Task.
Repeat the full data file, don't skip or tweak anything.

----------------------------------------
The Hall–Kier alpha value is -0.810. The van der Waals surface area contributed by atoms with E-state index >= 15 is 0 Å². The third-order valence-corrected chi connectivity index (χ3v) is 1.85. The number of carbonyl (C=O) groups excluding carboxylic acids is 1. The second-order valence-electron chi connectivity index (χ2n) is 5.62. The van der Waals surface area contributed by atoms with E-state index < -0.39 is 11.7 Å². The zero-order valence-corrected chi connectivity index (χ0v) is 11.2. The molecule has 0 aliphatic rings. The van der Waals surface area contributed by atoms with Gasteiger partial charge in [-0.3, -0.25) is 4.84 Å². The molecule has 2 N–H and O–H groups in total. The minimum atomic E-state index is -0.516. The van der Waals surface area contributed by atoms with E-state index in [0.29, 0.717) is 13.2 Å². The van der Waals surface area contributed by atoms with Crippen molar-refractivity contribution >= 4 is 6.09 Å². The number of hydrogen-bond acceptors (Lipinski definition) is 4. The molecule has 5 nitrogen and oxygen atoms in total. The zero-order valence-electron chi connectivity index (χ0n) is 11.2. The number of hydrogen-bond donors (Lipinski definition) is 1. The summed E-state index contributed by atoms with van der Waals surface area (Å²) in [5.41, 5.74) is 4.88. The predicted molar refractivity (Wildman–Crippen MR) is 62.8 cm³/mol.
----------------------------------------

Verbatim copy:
The Hall–Kier alpha value is -0.810. The van der Waals surface area contributed by atoms with E-state index >= 15 is 0 Å². The third-order valence-corrected chi connectivity index (χ3v) is 1.85. The number of carbonyl (C=O) groups excluding carboxylic acids is 1. The second-order valence-electron chi connectivity index (χ2n) is 5.62. The van der Waals surface area contributed by atoms with E-state index < -0.39 is 11.7 Å². The zero-order valence-corrected chi connectivity index (χ0v) is 11.2. The molecule has 0 aliphatic rings. The van der Waals surface area contributed by atoms with Gasteiger partial charge in [-0.3, -0.25) is 4.84 Å². The molecule has 2 N–H and O–H groups in total. The minimum atomic E-state index is -0.516. The van der Waals surface area contributed by atoms with E-state index in [0.29, 0.717) is 13.2 Å². The van der Waals surface area contributed by atoms with Crippen molar-refractivity contribution >= 4 is 6.09 Å². The number of hydrogen-bond acceptors (Lipinski definition) is 4. The molecule has 5 nitrogen and oxygen atoms in total. The zero-order valence-electron chi connectivity index (χ0n) is 11.2. The number of hydrogen-bond donors (Lipinski definition) is 1. The summed E-state index contributed by atoms with van der Waals surface area (Å²) in [5.41, 5.74) is 4.88. The predicted molar refractivity (Wildman–Crippen MR) is 62.8 cm³/mol.